OPINION: What we actually know about candidates Moore and Painter


OPINION: In this world of uncertainty, one thing is for sure, the campaigns of Tamara Moore and Victor Painter are imploding in the 2023 Peachtree City election. The fake Facebook account posters and anonymous commenters are going to have to put it in overdrive to spin this one.

A new revelation exposed the truth about Moore and Painter. You deserve to know what happened.

What we already knew

I had previously written about the two candidates campaigning as a team. I noted both candidates refused to answer any questions from The Citizen on major issues facing the city. I reminded the readers that neither of the team’s candidates provided any position on any issue of consequence, and only provided snippets of vague verbiage amounting to naught after they were criticized for not replying to The Citizen questions (see the questions here: https://thecitizen.com/2023/10/05/questions-for-peachtree-city-council-candidates-from-the-citizen/).

I also showed both candidates were aligned with a local political action committee, Plan for PTC, advocating for constructing more stacked apartment complexes across the city. In fact, Tamara Moore was a founding member of Plan for PTC (something she never mentions in her campaign posts).

Additionally, I provided examples of ethical dilemmas that could occur with Victor Painter being in leadership at a local bank and being an elected official, approving annexations, rezonings, and variances for bank account holders and major development loan clients. (See the full explanation: https://thecitizen.com/2023/10/16/opinion-what-candidates-tamara-moore-and-vic-painter-are-hoping-you-dont-discover/).

Frustrated, Moore commented The Citizen’s simple “questions were already biased against myself and Painter.” Could she consider the questions “biased” because neither Moore nor Painter wanted to admit they supported Plan for PTC’s construction of dense stacked multi-family complexes and large annexations for residential use, draining our city services and creating the need for continued tax increases?

Well, Moore gave us the answer on Wednesday, it’s “yes.”

A boost gone bust for the Moore and Painter team

Moore collaborated with local resident Stephanie Wagner who apparently works in some sort of planning capacity for another jurisdiction to boost Moore and Painter’s desire for more apartments and mixed-used complexes. Wagner was to submit a letter to the editor espousing the virtues of packing multi-family complexes across the city in addition to the multitude that currently exist.

Wagner wrote a dry endorsement paper echoing Plan for PTC’s goals of putting apartments and mixed-use multi-family complexes in the city limits as cover for Moore and Painter. Unfortunately, Wagner described Peachtree City’s comprehensive plan changes as “the same as every other update that I have been part of,” and she attempts to create some boogeymen saying, “some local and vocal commentary seems to want to sow distrust of the plan and truly maligning the process and people involved.”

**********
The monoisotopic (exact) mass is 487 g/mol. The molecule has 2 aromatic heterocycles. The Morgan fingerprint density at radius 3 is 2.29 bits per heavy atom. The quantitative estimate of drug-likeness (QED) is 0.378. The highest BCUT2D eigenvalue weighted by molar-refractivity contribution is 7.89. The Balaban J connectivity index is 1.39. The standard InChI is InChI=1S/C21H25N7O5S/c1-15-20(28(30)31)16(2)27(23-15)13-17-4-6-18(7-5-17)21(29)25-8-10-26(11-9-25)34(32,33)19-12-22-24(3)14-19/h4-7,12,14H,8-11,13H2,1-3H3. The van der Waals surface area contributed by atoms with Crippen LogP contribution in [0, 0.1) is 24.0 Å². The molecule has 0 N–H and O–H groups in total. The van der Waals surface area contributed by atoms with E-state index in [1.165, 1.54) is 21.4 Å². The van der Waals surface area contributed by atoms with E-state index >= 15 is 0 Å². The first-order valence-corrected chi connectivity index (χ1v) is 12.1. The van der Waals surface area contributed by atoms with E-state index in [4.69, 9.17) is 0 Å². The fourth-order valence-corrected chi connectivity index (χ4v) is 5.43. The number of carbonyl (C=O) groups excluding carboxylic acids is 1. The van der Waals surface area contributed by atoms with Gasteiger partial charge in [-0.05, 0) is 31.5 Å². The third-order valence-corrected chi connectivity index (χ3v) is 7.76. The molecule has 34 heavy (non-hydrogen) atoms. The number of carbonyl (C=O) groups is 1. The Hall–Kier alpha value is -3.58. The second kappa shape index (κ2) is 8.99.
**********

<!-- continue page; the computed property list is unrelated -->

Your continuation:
Maybe Wagner is intentionally lying, or she is ignorant of the facts but our Planning Director Robin Cailloux refused to release the collected data to the Comprehensive Plan Committee until Suzanne Brown (now a candidate for Post 2) forced it out by filing an open records request under state law. Cailloux had already written changes before the committee ever considered any changes.

Wagner might be surprised that the city council passed a significant rezoning at Cailloux’s recommendation based on comprehensive plan changes that had yet to be submitted to the city council for public comment and approval. It is an amazing coincidence that the applicant for the rezoning was a campaign fundraiser for Mayor Kim Learnard. You cannot make this stuff up! (See: https://thecitizen.com/2022/09/12/mayor-was-deciding-vote-to-ok-rezoning-for-unreported-campaign-contributor/).

Wagner’s piece de resistance was trying to explain why she moved to Peachtree City if so much radical transformation is needed, and she flopped miserably. Likewise, I often wonder why our Planning Director Cailloux wants to urbanize Peachtree City so badly, yet she lives in the eco-yuppie paradise of Serenbe.

Wagner proudly sent a copy of her letter to the editor to all the candidates for city council.

Moore was extremely pleased with the land planning propaganda piece saying, “It truly is a great article.” Moore then shared a moment of truthfulness with Wagner, giving her honest thoughts and opinions from the heart of the Tamara Moore and Victor Painter team supporting the apartments and dense mixed-use, and then accidentally pressed the “reply all” button, sending her true sentiments to all the other candidates. Ouch!

The real Moore and Painter

In her intimate reply to her accomplice, Moore spilled the beans.

Moore pointed out that she and Painter really wanted urbanization, the apartments, and putting dense mixed-use developments into our community.

Knowing Learnard needs their two votes to create a majority vote on forcing the urbanization projects and thwarting our traditional award-winning planning, Moore explained to Wagner, “I need to get in and so does Vic or this city is in big trouble.” The translation is no urbanization means “big trouble.”

The pomposity grew stronger as Moore shared with her accomplice, “The council with the mild exception of the Mayor are so narrow minded and judgmental we have become the laughing stock of the metro area.”

Moore and Painter massacred their creating harmony on the city council rhetoric with that bitter pill. Similarly, I think you can clearly see how they intend to treat Councilmen Frank Destadio and Clint Holland, the only two on the current city council who stand up for the citizenry and against the urbanization plans.

Moore let Wagner know that the drastic change would be possible with the “right council.” She also mimicked former Democrat Socialist candidate for mayor Nick Ferrante’s mixed-use “entertainment center” theme. You will remember Ferrante campaigned on open-container alcohol in all the city’s village centers and wanted operating hours extended well after midnight.